The hidden courtyard of one of England’s best preserved castles

It may not be the first place that springs to mind when one thinks of England’s great castles, but in the North Yorkshire town of Skipton a fine medieval castle dominates the skyline.  Skipton Castle, the earliest parts of which date from the Norman period, is one of the best preserved castles still standing in England.  Visitors can pass through the impressive drum-towered gatehouse to explore a fascinating building that was home to many figures involved in pivotal events during the medieval period, and that owes much of its appearance today to a formidable lady who lived there in the 17th Century.

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Skipton Castle was originally constructed as an earth and wood motte and bailey structure in 1090 by Robert de Romille.  Romille was a native of Brittany who had come over to England with William the Conqueror’s Norman forces in 1066, and in 1086 was awarded lordship of the estate of Bolton Abbey, which included Skipton. Romille chose the rocky outcrop in Skipton for the site of his castle due to its easily defensible position, and in time the castle became an important defence against possible Scottish invasions.  To make the structure more formidable, it was rebuilt in stone.

The picture below shows the view from the back of the castle, over a sheer drop, with a river far below.  This north-facing side of the castle was easy to defend – too high up for its walls to be scaled by enemy soliders, and probably out of the range of many siege weapons too.

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The south side of the castle, with the large gatehouse pictured below, looked out over the town of Skipton from a lofty vantage point.  The distinctive stout towers of the gatehouse were built in the late 12th Century.  The motto “Des Or Mais” in Norman French that adorns the top of the gatehouse means “Henceforth”.

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Skipton Castle passed back to the crown after the Romille family line became extinct.  The castle was briefly held by Piers Gaveston, Edward II’s favourite (or, as one historian writing in the 19th Century described him, his “minion”) in 1308, but after Gaveston’s fall from grace the king granted the castle to Robert de Clifford.  At the same time, Clifford was bestowed as the hereditary Sheriff of Westmorland.  Clifford was a prominent soldier at the time, and ordered the castle to be strengthened – however, before this work was finished he was killed at the Battle of Bannockburn in 1314.  Robert de Clifford’s son Roger succeeded his father as Lord of Skipton, but was hanged in 1322 after being a part of the rebellion against Edward II and the Despenser family.  It wasn’t until 1327 that Skipton Castle was restored to the Clifford family, with Roger’s younger brother Robert becoming the third Lord of Skipton.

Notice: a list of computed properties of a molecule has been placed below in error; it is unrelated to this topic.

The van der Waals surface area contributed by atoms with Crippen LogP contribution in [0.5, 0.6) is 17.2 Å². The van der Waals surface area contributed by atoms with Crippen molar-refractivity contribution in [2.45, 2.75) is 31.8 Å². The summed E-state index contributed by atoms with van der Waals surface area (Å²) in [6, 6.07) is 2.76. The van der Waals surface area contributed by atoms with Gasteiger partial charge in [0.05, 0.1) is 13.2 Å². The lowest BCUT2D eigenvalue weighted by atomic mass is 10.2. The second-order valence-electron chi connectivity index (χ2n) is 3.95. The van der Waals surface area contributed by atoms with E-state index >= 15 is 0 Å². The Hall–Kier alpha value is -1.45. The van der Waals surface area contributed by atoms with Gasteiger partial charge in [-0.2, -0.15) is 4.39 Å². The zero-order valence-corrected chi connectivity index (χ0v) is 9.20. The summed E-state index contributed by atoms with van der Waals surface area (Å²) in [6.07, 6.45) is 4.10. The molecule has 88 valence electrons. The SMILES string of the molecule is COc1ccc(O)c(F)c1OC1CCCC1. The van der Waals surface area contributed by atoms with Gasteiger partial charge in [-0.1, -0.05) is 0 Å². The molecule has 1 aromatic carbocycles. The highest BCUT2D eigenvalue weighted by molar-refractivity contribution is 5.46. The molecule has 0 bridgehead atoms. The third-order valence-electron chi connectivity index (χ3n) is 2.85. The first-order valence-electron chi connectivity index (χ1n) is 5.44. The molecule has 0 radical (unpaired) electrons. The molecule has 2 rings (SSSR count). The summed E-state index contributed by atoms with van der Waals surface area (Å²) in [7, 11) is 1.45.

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The photograph above shows just how thick the walls of Skipton Castle are – strong walls were one of a stone castle’s most important defences, and Skipton Castle’s round towers were much harder to undermine than any square or rectangular tower which would have been vulnerable at the corners.

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Narrow arrow-slits allowed archers to shoot at besieging troops without themselves being vulnerable to enemy arrows or cannon fire.